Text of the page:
Reducing Barriers in the School Library

We are all aware of barriers. Some are for our benefit and safety – Railings to prevent falling from tall buildings, metal strips along roads to reduce the impact of crashes. However, other barriers are societal problems that cause great harm – stairs instead of ramps, door widths inaccessible to wheelchairs.

Barriers exist in our school libraries as well. In her presentation with EduWebinar in early 2023, Krystal Gagen-Spriggs shared research around influencing reading culture and spoke about the importance of removing barriers to promote reading and prevent readercide. I love that word. Readercide. Though, of course, I don’t like what it represents, but I do think it captures so accurately the severity of the act and the fact that it is an act, it’s something we do, intentionally or otherwise, to the students or staff who frequent (or avoid) our space. Killing a love or interest in reading. Killing the desire to be seen or identify as a reader.

Barriers in the school library

I am very aware of barriers in my school library. In my new library space I have what is often referred by staff and students alike as a ‘pit.’ We named it the Connect Lounge, but pit is an accurate description. It measures 11 meters across and 9 meters wide, 1.4m deep, set into the floor of the rest of the library space. There are five steep steps into the space that run the length of one side and wrap-around seating on three sides within the sunken area. Right from the moment that I saw the floor plans for the new build I was horrified by this large sunken area because of the barrier it presented. If you are in a wheelchair, there is no way to enter this large space which occupies much of the total floor area of our library space. It can probably be negotiated by someone on crutches and hand rails have been added to help navigate the steps, but it screams “able-body access only” and I hate it for that. It gets a lot of love from staff and students. It certainly has a cozy feel, sunk deep into the ground. I spoke to my principal and the architects about my concerns, but the plans were already set. Every single day I look out over my secondary library space and I see a giant barrier that I can do little about, except that I ensure there are no books or resources kept down there (not that I could wheel bookshelves or book trolleys down there anyway) and I make sure to rotate my lessons in different areas of the library, so this is not the only place we gather or have sessions together.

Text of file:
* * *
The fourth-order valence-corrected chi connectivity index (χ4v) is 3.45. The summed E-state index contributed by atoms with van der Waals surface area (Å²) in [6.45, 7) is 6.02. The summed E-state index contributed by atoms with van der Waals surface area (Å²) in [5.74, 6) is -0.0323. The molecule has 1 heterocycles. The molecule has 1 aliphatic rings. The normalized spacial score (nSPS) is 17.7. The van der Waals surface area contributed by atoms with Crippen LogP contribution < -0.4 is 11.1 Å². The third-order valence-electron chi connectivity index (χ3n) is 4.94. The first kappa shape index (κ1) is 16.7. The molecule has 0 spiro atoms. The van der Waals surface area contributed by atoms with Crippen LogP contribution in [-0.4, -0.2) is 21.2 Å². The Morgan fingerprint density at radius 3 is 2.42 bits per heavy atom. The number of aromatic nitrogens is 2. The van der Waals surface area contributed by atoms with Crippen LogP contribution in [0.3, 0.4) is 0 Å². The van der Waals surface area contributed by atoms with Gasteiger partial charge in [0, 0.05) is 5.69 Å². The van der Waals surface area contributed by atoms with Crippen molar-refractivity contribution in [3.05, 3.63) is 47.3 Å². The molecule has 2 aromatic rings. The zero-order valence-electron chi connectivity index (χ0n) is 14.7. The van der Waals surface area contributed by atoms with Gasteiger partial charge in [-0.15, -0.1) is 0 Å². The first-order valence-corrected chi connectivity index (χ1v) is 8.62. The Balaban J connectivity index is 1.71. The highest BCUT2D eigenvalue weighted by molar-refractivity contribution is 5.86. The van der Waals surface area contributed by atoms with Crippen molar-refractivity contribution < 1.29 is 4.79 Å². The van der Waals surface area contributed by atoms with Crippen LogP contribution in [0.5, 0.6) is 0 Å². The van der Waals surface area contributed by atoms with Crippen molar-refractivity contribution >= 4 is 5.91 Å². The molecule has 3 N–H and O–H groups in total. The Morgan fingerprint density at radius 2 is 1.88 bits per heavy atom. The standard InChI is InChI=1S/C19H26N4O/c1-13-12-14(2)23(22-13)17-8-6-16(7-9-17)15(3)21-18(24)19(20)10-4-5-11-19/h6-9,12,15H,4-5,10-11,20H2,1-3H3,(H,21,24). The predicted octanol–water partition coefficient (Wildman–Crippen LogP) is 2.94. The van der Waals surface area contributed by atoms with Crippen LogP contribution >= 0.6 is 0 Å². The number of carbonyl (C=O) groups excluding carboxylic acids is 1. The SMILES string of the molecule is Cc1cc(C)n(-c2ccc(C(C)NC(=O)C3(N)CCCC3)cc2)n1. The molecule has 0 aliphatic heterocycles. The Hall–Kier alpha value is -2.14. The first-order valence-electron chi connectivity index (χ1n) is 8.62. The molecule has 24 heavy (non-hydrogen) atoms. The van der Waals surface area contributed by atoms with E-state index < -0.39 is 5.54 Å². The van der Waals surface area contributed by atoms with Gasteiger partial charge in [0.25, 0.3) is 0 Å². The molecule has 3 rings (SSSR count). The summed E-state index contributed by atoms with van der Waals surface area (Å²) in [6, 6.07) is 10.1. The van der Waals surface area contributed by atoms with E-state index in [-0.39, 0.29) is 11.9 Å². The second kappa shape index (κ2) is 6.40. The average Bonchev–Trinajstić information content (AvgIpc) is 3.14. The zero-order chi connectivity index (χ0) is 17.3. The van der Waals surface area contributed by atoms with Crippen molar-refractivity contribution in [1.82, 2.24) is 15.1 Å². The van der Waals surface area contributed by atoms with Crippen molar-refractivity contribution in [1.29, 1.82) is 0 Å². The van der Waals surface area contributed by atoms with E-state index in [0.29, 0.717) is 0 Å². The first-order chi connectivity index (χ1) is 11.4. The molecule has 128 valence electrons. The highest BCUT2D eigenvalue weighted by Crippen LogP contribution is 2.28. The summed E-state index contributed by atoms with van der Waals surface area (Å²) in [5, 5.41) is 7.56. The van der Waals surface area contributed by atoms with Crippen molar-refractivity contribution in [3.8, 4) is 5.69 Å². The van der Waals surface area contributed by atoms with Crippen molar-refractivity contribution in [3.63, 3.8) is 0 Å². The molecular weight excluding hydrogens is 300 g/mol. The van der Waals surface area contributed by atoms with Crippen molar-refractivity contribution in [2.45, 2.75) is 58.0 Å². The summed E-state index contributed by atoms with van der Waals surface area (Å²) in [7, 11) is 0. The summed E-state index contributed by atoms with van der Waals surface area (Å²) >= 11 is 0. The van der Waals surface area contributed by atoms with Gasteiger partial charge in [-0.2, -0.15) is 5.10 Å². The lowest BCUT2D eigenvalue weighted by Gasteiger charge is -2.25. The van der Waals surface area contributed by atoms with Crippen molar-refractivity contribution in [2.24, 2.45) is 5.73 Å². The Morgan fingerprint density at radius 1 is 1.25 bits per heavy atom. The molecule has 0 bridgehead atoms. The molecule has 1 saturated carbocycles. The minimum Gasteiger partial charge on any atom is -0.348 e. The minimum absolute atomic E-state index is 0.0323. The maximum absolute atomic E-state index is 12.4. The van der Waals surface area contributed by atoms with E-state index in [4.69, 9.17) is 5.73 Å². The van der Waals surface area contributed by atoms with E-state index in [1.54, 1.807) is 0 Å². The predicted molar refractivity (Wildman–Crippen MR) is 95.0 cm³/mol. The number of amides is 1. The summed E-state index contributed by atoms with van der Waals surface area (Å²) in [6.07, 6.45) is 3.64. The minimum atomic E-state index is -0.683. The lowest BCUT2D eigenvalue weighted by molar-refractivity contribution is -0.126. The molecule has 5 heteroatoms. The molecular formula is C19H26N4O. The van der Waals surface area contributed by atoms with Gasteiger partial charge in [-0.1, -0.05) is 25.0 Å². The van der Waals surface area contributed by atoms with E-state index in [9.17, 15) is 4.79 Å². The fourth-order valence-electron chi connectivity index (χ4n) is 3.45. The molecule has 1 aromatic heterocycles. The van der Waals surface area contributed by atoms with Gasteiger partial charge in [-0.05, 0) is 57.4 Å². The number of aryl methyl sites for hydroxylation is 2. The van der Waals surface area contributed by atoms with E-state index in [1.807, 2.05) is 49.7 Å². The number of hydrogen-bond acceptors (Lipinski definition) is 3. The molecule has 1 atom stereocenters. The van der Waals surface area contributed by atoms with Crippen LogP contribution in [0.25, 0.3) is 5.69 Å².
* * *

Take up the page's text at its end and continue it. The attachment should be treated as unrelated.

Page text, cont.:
So, with that giant reminder in front of me, it makes me even more aware of other barriers in my school library and what I can do to reduce or remove them.


I think I talk about signage quite a lot, but it’s so important. I know that some staff and students face huge anxiety around having to approach a desk and ask a question, so I know it’s super important that they can find exactly what they are looking for without having to ask anyone, if they so choose. Signage is key for this. Signage is also super expensive and hard to get right. It’s a big decision.